Management by objectives is a business model that encourages a team collaboration committed to achieving a company's mission. Each management level identifies a target purpose, which is agreed upon by organizational consensus. This management style was first introduced in Peter Druck's 1954 book, "The Practice of Management."
The idea of management by objectives was further developed by George Odiorne, Drucker's student. Objectives are communicated to employees, who set individual performance goals that support the organizational objectives. Performance is monitored and evaluated and is focused on a future outcome basis.
According to Druck's plan, management by objectives should be "specific, measurable, achievable, realistic and time bound." Compliance with this "SMART" method allows a manager to stay focused, rather than caught up in distracting day-to-day activities that require attention.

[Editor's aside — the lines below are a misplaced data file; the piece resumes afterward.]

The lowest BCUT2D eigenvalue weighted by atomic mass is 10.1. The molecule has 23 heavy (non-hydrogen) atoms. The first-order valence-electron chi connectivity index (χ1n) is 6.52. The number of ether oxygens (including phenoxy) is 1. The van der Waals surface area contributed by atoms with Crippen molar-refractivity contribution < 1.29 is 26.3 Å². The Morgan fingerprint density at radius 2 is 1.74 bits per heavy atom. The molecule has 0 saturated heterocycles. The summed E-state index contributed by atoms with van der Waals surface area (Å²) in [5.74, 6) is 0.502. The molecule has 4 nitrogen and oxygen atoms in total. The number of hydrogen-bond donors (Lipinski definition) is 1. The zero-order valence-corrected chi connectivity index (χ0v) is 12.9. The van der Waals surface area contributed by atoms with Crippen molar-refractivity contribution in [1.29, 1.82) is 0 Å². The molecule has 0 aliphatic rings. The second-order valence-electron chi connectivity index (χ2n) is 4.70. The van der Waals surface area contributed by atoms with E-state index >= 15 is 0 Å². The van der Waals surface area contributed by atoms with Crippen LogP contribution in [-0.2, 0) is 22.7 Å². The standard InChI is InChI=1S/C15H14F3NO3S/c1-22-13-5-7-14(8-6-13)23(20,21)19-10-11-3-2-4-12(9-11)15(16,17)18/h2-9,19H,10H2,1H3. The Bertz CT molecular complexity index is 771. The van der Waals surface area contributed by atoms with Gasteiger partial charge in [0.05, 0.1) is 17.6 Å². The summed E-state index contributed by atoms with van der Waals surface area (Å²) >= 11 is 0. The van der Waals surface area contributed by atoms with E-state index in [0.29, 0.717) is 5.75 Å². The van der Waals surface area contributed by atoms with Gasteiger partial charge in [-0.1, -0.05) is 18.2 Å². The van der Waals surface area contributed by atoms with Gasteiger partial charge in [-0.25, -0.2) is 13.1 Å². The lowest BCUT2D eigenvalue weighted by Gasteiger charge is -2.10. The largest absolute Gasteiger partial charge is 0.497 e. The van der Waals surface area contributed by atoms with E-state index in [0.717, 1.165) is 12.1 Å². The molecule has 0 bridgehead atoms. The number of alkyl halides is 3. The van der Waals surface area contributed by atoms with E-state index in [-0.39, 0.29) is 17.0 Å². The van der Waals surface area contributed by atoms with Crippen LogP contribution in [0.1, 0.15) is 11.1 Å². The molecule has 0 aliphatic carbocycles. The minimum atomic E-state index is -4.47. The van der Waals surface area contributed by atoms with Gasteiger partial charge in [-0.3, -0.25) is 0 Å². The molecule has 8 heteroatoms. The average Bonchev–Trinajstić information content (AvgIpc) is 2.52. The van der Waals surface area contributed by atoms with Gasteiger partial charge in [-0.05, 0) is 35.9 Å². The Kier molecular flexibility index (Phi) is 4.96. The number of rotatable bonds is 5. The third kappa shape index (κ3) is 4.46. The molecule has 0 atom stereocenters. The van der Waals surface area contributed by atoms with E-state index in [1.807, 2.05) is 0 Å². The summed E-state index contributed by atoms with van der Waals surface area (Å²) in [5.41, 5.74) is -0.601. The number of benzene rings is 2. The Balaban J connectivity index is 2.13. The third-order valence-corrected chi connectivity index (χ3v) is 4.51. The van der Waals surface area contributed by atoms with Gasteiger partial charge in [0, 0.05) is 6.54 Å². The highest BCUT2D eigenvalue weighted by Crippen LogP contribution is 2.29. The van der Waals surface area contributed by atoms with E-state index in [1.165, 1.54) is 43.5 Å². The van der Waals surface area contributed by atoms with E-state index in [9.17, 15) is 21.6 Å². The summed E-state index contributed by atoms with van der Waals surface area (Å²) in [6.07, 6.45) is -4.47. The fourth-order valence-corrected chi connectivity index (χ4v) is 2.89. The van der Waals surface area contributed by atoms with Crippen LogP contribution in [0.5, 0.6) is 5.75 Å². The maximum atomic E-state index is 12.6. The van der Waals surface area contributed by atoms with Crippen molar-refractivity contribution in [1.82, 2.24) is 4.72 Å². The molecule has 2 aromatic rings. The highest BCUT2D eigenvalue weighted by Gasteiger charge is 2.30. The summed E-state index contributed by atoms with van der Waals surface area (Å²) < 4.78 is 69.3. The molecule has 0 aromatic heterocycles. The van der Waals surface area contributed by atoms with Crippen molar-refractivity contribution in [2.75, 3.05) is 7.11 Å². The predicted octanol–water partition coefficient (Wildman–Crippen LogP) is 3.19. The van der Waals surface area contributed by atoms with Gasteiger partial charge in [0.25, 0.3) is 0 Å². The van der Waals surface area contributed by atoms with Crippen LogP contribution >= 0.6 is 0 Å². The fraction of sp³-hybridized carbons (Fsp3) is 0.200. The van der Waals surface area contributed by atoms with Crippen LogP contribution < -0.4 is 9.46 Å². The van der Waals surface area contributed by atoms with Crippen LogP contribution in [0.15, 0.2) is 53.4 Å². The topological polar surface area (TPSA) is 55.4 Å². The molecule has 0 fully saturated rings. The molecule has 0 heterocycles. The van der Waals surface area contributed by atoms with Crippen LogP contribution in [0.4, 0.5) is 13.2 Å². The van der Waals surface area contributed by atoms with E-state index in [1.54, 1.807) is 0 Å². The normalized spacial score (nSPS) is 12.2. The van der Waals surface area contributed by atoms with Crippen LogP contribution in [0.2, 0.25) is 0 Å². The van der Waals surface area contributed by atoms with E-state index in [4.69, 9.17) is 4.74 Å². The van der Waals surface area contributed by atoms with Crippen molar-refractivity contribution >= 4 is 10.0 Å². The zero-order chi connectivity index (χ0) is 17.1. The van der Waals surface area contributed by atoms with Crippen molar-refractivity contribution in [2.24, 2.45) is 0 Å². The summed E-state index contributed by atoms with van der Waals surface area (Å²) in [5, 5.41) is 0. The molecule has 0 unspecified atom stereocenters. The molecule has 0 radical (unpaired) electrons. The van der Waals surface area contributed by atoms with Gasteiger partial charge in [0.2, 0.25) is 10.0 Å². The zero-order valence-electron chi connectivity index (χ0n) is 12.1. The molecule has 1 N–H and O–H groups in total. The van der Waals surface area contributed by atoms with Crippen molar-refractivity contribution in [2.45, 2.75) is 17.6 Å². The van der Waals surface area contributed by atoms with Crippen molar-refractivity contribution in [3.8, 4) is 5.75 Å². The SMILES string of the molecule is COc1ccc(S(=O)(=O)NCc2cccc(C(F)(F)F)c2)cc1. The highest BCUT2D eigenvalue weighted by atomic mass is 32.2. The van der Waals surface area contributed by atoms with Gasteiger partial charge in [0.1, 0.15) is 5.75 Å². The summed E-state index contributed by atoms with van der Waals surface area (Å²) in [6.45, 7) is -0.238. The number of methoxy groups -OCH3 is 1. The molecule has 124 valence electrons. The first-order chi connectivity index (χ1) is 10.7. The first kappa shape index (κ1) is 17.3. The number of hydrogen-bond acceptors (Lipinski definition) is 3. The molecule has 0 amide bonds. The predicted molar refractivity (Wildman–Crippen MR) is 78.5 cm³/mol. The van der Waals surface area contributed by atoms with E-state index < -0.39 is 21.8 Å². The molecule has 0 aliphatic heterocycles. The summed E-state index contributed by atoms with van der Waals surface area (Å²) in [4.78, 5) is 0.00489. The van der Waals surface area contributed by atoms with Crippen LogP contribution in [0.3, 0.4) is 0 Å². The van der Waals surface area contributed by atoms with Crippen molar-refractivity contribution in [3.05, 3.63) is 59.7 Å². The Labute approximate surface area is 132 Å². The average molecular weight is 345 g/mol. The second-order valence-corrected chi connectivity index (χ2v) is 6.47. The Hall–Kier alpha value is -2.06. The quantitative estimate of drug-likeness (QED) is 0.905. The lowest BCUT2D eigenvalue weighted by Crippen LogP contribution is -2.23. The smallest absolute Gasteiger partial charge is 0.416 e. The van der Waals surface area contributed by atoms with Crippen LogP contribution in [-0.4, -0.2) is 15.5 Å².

The advantages of an management by objectives business model include a closer working relationship between managers and employees, and individual departments are able to determine marketing and financial decisions. Employees are self-motivated to perform well and enjoy greater job satisfaction. Better communication and coordination exists within the organization.
There are also disadvantages to the management by objectives model. Set objectives hinder innovation, and they are time-consuming to create and challenging to maintain. Although collaboration is intended to be the key to success, the desire to help colleagues may suffer when individual goals are the entire focus of a department.